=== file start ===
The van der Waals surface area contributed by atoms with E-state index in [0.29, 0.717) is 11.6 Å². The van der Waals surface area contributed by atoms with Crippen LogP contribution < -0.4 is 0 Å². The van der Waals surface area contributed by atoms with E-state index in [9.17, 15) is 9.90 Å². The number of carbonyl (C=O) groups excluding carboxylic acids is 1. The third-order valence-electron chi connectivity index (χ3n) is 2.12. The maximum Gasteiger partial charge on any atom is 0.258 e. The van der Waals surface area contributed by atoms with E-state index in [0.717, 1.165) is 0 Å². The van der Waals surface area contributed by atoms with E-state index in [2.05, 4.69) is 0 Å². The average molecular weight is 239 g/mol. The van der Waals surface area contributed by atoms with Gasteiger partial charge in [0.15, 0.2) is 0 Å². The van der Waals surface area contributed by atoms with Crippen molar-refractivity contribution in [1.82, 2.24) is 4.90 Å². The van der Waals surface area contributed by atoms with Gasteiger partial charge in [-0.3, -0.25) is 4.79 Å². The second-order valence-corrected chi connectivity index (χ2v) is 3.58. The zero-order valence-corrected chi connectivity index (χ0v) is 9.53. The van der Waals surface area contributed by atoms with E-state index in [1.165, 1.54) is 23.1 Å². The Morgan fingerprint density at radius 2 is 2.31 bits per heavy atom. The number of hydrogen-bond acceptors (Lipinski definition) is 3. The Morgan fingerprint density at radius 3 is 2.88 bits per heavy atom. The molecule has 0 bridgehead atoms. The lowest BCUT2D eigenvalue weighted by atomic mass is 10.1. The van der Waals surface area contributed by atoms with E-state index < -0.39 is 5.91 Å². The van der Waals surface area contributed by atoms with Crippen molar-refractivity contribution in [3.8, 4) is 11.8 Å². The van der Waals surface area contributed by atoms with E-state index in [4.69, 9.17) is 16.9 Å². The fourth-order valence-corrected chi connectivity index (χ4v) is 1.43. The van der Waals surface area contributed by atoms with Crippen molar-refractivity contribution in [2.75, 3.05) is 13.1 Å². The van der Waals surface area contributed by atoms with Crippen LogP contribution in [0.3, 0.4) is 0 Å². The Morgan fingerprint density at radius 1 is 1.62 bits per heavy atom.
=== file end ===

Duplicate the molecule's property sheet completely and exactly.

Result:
The van der Waals surface area contributed by atoms with E-state index in [0.29, 0.717) is 11.6 Å². The van der Waals surface area contributed by atoms with Crippen LogP contribution < -0.4 is 0 Å². The van der Waals surface area contributed by atoms with E-state index in [9.17, 15) is 9.90 Å². The number of carbonyl (C=O) groups excluding carboxylic acids is 1. The third-order valence-electron chi connectivity index (χ3n) is 2.12. The maximum Gasteiger partial charge on any atom is 0.258 e. The van der Waals surface area contributed by atoms with E-state index in [0.717, 1.165) is 0 Å². The van der Waals surface area contributed by atoms with E-state index in [2.05, 4.69) is 0 Å². The average molecular weight is 239 g/mol. The van der Waals surface area contributed by atoms with Gasteiger partial charge in [0.15, 0.2) is 0 Å². The van der Waals surface area contributed by atoms with Crippen molar-refractivity contribution in [1.82, 2.24) is 4.90 Å². The van der Waals surface area contributed by atoms with Gasteiger partial charge in [-0.3, -0.25) is 4.79 Å². The second-order valence-corrected chi connectivity index (χ2v) is 3.58. The zero-order valence-corrected chi connectivity index (χ0v) is 9.53. The van der Waals surface area contributed by atoms with E-state index in [1.165, 1.54) is 23.1 Å². The Morgan fingerprint density at radius 2 is 2.31 bits per heavy atom. The number of hydrogen-bond acceptors (Lipinski definition) is 3. The Morgan fingerprint density at radius 3 is 2.88 bits per heavy atom. The molecule has 0 bridgehead atoms. The lowest BCUT2D eigenvalue weighted by atomic mass is 10.1. The van der Waals surface area contributed by atoms with E-state index < -0.39 is 5.91 Å². The van der Waals surface area contributed by atoms with Crippen molar-refractivity contribution in [3.8, 4) is 11.8 Å². The van der Waals surface area contributed by atoms with E-state index in [4.69, 9.17) is 16.9 Å². The fourth-order valence-corrected chi connectivity index (χ4v) is 1.43. The van der Waals surface area contributed by atoms with Crippen molar-refractivity contribution in [2.75, 3.05) is 13.1 Å². The van der Waals surface area contributed by atoms with Crippen LogP contribution in [0.3, 0.4) is 0 Å². The Morgan fingerprint density at radius 1 is 1.62 bits per heavy atom.